The light recently shed on the gender pay gap in Hollywood is beaming brighter than ever with the circulation of an online petition asking George Clooney to take a stand on the issue. The letter, which already bears more than 12,000 signatures, was specifically written "to urge Mr. Clooney to share his salary with his female co-stars and to insist on that they be paid fairly for their level of experience and expertise." Petition author Julie Rodriguez told Care2, the online advocacy community where she posted the call to action, that as a human rights advocate, Clooney is responsible for leading the charge in his own industry. She also explained that the petition is about more than just Hollywood paychecks. "While it’s easy to dismiss the concerns of professionals like Jennifer Lawrence as coming from a place of privilege most of us will never know, the fact is that sexism in Hollywood reflects sexism within our culture in general... Whether a woman is being paid millions less than her coworkers or just losing a few extra dollars an hour, pay inequality is unacceptable in 2015." We couldn't have said it better ourselves. This long-overdue conversation started on October 13, when Lawrence penned a strongly-worded essay titled "Why Do I Make Less Than My Male Co-Stars?" for Lena Dunham's newsletter Lenny. In it, Lawrence expressed her frustration and fury when she discovered, in the wake of the 2014 Sony hack, that she got paid much less than her male co-stars for American Hustle. ("Fuck that.")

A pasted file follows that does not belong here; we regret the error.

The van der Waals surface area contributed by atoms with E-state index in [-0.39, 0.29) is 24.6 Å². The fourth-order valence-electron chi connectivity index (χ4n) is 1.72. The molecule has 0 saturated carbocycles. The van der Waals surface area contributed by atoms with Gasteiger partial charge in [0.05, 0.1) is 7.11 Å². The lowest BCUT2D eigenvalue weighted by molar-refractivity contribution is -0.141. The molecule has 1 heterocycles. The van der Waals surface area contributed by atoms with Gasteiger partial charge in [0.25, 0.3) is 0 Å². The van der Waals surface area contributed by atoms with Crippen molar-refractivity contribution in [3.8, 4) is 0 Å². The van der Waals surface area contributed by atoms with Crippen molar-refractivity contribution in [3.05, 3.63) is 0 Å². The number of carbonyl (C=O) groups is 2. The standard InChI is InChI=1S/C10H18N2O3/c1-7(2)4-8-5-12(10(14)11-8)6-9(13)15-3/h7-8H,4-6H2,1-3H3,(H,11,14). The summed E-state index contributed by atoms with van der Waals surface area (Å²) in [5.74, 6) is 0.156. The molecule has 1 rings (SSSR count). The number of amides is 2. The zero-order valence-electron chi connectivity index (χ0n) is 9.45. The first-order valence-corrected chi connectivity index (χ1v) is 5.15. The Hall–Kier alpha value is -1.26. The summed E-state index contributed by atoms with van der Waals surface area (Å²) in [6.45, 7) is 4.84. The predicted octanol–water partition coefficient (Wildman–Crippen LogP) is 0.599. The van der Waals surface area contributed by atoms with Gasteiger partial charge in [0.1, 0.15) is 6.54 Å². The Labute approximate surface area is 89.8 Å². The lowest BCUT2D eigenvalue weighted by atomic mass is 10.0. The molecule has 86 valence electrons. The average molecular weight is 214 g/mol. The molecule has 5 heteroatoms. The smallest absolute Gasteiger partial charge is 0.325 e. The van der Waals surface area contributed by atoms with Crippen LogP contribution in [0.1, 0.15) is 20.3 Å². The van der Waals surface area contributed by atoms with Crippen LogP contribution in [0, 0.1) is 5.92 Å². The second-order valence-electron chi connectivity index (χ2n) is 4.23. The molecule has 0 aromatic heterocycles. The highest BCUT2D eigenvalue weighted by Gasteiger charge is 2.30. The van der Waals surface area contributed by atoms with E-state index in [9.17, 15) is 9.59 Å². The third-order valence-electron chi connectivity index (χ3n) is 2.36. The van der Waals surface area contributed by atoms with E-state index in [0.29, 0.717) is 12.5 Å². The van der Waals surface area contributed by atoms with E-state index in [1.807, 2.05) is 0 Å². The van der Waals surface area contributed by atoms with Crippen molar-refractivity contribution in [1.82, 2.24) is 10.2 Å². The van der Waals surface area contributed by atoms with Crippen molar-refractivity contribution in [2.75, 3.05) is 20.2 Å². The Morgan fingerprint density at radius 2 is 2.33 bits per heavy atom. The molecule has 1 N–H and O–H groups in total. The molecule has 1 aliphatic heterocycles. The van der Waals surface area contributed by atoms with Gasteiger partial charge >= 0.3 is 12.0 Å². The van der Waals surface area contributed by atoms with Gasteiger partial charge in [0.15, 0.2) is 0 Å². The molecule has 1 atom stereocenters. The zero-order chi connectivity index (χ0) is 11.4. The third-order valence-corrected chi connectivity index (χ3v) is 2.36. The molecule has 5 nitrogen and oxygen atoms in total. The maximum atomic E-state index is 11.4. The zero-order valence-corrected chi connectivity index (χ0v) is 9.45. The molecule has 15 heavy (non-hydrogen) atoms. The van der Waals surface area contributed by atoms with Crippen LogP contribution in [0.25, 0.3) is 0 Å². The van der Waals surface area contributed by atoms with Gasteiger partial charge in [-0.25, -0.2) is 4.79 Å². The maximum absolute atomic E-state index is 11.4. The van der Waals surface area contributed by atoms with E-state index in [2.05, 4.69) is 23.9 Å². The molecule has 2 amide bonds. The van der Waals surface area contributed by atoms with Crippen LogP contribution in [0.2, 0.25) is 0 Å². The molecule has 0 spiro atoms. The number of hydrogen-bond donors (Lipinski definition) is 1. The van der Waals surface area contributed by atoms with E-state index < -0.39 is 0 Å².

Bradley Cooper, who has starred in several films with Lawrence, including American Hustle, told Reuters last week he thought her statement was "fantastic." Praise is nice, but Cooper also pledged to take action: The actor plans to start partnering with his female co-stars to negotiate fair salaries before beginning production on new films. "Usually you don't talk about the financial stuff, you have people," he said. "But you know what? It's time to start doing that."
So, Cooper's on board. And this new Clooney campaign is all well and good. But how do the odds look that Clooney will actually sign it? We're optimistic, if cautiously so. Back in May, Clooney told BBC radio that he was encouraged by the discussion brought about by the Sony leak. "The one good thing that has come out of it is the conversation in very liberal Hollywood that women aren’t being paid the same," he said. "I think it’s a very good conversation they're starting to have." Now, Mr. Clooney, let's put those words into action.